Do you sometimes get the feeling that farmers are a convenient punch bag? Here are some recent media headlines. “Time to cut our greedy farmers down to size.” “Rural life better? No it’s sexist, cruel and lonely.” “Farmers in firing line over species losses.” These articles make sad reading, especially as there’s so much good being done in the countryside. Farmers need to get their side of the story out there and tell it how it really is. Giving the general public an accurate perspective and a better balanced view on country ways and what makes it tick is important. If we can build up a greater understanding with the urban population it would benefit us all.
My daughter tells me “The Grocer” headlines are: “The Co-op to list only British own label bacon and lamb,” making them the only big UK retailer to stock 100% own brand, fresh British beef, chicken, pork, lamb, bacon and turkey. Sounds good to me: let’s hope that more retailers follow the Co-op’s lead. I personally believe that eating more locally produced food helps the environment, the community and your health, quite possibly saving the NHS money as well.
This heat reminds me of the summer 1976 when I was in Southampton. Their football team won the FA cup, and then toured around in an open top bus; they were noisy exciting times. I’m not sure whether lambing experience helped or hindered my obstetric training in the labour ward. But the mother of the first baby that I delivered, a healthy nine pound boy, was slightly bemused by my enthusiasm. No denying it was hot work for all concerned as neither water births or air conditioning were available. when the baby was placed in the mother’s arms, it was a magical moment.
Many years ago I learnt a valuable lesson. I was checking cattle and found a Simmental cross cow lying flat out with the calf’s head out and one front foot showing. The cow was exhausted and she laid awkwardly on the hillside, so that she was working against gravity. My ‘phone had no signal and I knew that I didn’t have time to get help. I managed to roll her into a better position and found the second front leg of the calf. I was concerned about its size, but I deemed the calf past the point of no return. I used my shirt to get a better grip, and with my feet jammed against the cow’s buttocks, I pulled with all my might, while thinking “Men are never around when you need them!” Luckily the cow pushed, resulting in an indescribable heap of me, slime and freshly delivered bull calf. The good news was we were all breathing and cow was so delighted she licked us both: her tongue was a wide awakening. When we had all recovered I was ecstatic about the magnificence of the calf.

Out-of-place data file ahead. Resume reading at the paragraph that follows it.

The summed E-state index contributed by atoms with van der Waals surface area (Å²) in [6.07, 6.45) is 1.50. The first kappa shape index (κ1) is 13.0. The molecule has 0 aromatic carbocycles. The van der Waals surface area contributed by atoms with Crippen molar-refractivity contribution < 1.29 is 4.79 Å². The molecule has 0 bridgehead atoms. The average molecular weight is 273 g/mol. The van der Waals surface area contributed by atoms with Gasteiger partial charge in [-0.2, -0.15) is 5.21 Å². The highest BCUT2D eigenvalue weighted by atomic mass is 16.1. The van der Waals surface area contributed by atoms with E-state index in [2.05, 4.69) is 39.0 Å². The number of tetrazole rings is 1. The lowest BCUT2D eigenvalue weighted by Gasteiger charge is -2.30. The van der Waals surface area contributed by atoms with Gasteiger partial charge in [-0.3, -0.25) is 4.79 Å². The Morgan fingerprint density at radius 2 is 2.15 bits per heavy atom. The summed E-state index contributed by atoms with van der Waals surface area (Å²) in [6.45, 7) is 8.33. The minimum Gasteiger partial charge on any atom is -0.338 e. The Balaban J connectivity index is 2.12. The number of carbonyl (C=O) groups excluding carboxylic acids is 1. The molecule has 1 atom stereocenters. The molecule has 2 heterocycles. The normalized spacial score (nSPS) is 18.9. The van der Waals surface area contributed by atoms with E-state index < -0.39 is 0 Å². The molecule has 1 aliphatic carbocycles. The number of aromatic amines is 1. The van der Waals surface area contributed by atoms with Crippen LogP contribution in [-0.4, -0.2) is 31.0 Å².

The moment my other half returned home from contracting, tired and hungry, I dragged him along to see the calf. But when we arrived at the scene of drama, all was quiet, there wasn’t an animal in sight. We went to the bottom of the hill crossing the bridge and could just see the herd grazing at the furthest end of the brook. Then I spied the calf snoozing in the rushes close by, so I roused it from its slumber. How stupid was I ? Before either of us could move a muscle the calf leapt up and ran full tilt, not towards its mother but to my horror headed for the river some 30 metres away. It plunged through some brambles and fell 10 foot down, landing with a resounding splash. Unpopular is an understatement! I can assure you it’s not easy standing in water pushing a large calf up a slippery sheer clay bank. The commotion attracted the calf’s mother, who wandered over bellowing, peering down on us with a look which said: “What you playing at now?”
It’s amusing that Google maps have taken cow confidentiality to a whole new level by blurring out their faces! Slightly ironic in view of the stringent laws in place to ensure that cattle movements are monitored.
When it’s hot, spraying water around cleaning out the livestock trailer is a much more pleasant task than in winter. Luckily the sun shone for Dolphin sheep fair, where my sheep counting skills were tested. We bought some shearling Mules to keep my hunky new rams happy. Beltex/Charolais and Beltex/Texel rams were bought from a breeder in Cheshire. We were definitely spoilt for choice. Picking just four rams from among four hundred is like wandering around in a sweetie shop. The rams sparked some amusing comments when we had a break at the motorway services on our homeward journey. I’m almost looking forward to lambing now! Rightly or wrongly, we’re not vaccinating against bluetongue but we are trying foot vaccine.
There’s an abundance of wild hops growing in our hedgerows, and they smell good. This autumn our house is all hopped up. There’s an old saying: “If you have hops in your home you will never want for anything.” I wouldn’t put money on it, but it’s a nice idea. Hops are also reputed to cure insomnia. I enjoyed and definitely recommend going on a tour around Harvey’s Brewery in Lewes. With an historic building and inspiring business, our farm women’s group had a fascinating visit and tasting the beer wasn’t bad either!
I recently had a go with a 20 bore shotgun attempting to hit some clays while at an eightieth birthday party. It was great fun and easier to handle than I expected. But for now I’ll stick with my pen.